In 2011, Chicago glitch artist Jon Satrom released his QTzrk installation. The installation consisting of four different video loops offers a narrative that introduced me both to the genre of desktop film and to non-quadrilateral video technology. As such, it left me both shocked and inspired. So much so that, in 2012, inspired by Satrom’s work, I set out to build Compress Process, an application that would make it possible to navigate video inside a 3D environment. I too wanted to stretch the limits of video, especially beyond its quadrilateral frame. However, upon release of Compress Process, Wired magazine reviewed the video experiment as a ‘flopped video game’. Ironically, the Wired reporter could not imagine video existing outside the confines of its traditional two-dimensional, flat and standardized interface. From his point of view, this other resolution – 3D – meant an imposed re-categorization of the work; it became a gaming application and was reviewed (and burned) as ‘a flop’. (1)

This kind of imposition of the interface (or the interface effect) is extensively described by NYU new media professor Alexander Galloway in his book The Interface Effect.(2) Galloway writes that ‘an interface is not a thing, an interface is always an effect. It is always a process or a translation.’ The interface thus always becomes part of the process of reading, translating and the understanding of our mediated experiences. Thinking through this reasoning can also give an explanation of the reaction of Klatt in his Wired review of Compress Process, and it makes me wonder: is it at all possible to escape the normative or habitual interpretation of the interface?

As Wendy Hui Kyong Chun writes: ‘New media exist at the bleeding edge of obsolescence. […] We are forever trying to catch up, updating to remain (close to) the same.’(3) Today, the speed of the upgrade has become incommensurable; new upgrades arrive too fast and even seem to exploit this speed as a way to obscure their new options, interfaces and (im)possibilities. Because of the speed of the upgrade, remaining the same, or using technology in a continuous manner, has become a mere ‘goal’. Chun’s argument seems to echo what Deleuze already described in his Postscript on the Societies of Control:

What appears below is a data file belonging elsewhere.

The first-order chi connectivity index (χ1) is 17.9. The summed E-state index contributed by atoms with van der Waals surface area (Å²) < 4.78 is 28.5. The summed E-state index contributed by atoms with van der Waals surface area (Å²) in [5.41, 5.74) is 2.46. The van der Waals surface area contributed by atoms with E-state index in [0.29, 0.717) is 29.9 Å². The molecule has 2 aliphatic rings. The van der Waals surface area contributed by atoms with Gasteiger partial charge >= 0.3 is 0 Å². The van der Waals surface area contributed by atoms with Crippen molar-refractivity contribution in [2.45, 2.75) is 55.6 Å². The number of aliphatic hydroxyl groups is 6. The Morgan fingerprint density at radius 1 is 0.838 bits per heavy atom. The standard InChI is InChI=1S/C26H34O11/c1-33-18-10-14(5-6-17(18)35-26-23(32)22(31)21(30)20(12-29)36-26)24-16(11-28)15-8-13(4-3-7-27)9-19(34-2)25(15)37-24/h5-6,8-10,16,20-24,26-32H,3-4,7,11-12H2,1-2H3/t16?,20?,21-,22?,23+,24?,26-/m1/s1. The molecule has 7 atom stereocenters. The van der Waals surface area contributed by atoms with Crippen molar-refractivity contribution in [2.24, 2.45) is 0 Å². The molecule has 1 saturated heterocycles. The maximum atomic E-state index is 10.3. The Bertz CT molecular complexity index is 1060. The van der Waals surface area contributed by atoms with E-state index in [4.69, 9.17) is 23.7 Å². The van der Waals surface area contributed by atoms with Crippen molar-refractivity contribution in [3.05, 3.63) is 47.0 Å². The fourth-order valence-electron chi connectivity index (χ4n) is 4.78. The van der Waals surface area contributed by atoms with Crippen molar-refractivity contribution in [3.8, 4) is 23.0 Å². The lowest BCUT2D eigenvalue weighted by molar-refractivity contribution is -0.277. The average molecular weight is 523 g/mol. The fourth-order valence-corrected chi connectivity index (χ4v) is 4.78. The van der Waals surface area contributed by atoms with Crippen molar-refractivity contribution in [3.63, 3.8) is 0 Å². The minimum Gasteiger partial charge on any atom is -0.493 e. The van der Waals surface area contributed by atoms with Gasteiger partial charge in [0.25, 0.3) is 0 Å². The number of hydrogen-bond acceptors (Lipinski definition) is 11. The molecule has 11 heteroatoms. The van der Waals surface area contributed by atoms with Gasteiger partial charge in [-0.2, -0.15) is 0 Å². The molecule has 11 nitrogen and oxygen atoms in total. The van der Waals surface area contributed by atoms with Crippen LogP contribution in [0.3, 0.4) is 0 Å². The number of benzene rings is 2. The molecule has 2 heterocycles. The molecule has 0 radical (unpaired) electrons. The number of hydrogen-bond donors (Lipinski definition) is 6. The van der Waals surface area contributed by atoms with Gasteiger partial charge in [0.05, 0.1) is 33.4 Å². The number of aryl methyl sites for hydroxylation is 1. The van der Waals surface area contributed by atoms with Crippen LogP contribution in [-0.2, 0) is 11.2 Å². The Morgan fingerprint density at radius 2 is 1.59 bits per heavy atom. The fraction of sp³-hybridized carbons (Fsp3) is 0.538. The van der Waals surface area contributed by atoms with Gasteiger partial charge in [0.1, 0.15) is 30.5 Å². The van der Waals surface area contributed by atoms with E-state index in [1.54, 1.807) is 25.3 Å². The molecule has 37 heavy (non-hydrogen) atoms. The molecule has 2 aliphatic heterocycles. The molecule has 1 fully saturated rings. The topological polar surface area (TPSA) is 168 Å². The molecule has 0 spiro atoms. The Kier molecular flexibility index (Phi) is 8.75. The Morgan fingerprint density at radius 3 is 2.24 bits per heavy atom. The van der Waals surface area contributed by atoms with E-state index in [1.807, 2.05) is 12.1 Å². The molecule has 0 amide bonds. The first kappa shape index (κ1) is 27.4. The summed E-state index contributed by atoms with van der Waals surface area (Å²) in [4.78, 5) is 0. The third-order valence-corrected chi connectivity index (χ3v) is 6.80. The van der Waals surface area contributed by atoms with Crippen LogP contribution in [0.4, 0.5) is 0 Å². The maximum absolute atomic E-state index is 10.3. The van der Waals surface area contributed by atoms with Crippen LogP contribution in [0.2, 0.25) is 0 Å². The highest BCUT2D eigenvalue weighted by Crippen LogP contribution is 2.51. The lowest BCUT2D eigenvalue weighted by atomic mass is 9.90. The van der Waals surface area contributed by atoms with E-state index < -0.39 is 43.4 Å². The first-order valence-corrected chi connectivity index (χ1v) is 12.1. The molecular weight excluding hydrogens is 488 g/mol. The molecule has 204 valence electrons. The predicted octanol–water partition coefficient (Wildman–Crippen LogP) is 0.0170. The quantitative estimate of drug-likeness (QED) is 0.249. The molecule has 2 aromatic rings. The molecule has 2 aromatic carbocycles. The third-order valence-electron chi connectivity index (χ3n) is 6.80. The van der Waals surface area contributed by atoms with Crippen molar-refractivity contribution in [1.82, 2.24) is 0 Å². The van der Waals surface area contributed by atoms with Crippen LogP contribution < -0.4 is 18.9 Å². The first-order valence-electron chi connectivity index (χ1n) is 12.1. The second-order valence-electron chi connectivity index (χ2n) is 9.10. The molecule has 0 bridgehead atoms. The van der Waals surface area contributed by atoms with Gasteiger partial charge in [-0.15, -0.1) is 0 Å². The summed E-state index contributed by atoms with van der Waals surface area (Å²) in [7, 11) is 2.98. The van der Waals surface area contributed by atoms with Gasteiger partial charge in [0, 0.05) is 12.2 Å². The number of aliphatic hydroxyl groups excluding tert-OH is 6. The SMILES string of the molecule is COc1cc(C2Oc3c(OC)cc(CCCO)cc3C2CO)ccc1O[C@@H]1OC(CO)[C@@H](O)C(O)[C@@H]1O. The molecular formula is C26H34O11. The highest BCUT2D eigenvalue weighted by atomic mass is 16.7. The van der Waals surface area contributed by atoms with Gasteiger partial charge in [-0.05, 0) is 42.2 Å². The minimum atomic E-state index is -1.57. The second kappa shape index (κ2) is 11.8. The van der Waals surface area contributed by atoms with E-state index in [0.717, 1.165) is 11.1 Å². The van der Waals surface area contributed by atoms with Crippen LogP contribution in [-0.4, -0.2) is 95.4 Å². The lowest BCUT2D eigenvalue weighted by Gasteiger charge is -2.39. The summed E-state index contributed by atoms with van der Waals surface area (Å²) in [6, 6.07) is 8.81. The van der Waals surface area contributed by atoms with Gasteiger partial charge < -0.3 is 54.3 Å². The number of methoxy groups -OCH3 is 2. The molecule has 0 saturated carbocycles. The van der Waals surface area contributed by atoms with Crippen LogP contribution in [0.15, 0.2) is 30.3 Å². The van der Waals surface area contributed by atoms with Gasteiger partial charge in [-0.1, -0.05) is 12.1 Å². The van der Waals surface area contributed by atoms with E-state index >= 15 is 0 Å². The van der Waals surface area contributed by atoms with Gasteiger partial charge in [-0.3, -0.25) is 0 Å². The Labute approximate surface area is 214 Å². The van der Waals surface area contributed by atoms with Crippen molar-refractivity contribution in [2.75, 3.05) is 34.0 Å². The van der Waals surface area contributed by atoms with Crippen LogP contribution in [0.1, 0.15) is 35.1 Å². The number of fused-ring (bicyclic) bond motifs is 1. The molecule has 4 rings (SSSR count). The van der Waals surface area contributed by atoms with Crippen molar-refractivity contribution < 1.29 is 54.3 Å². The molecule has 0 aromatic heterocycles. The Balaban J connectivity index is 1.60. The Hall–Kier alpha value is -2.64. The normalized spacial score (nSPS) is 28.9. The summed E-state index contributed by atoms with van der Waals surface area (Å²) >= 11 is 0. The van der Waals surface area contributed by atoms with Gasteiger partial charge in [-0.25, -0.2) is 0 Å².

Capitalism is no longer involved in production […] Thus it is essentially dispersive, and the factory has given way to the corporation. The family, the school, the army, the factory are no longer the distinct analogical spaces that converge towards an owner – state or private power – but coded figures – deformable and transformable – of a single corporation that now has only stockholders. […] The conquests of the market are made by grabbing control and no longer by disciplinary training, by fixing the exchange rate much more than by lowering costs, by transformation of the product more than by specialization of production.(4)

In other words; the continuous imposition of the upgrade demands a form of control over the user, leaving them a sense of freedom, while actually becoming more and more restricted in their practices.  

Today, the field of image processing forces almost all formats to follow quadrilateral, ecology dependent, standard (re)solutions, which result in tradeoffs (compromises) between settings that manage speed and functionality (bandwidth, control, power, efficiency, fidelity), while at the same time considering claims in the realms of value vs. storage, processing and transmission. At a time when image-processing technologies function as black boxes, we desperately need to research, reflect and re-evaluate our technologies of obfuscation. However, institutions – schools and publications alike – appear to consider the same old settings over and over, without critically analyzing or deconstructing the programs, problems and possibilities that come with our newer media. As a result, there exists no support for the study of (the setting of) alternative resolutions. Users just learn to copy the use of the interface, to paste data and replicate information, but they no longer question, or learn to question, their standard formats.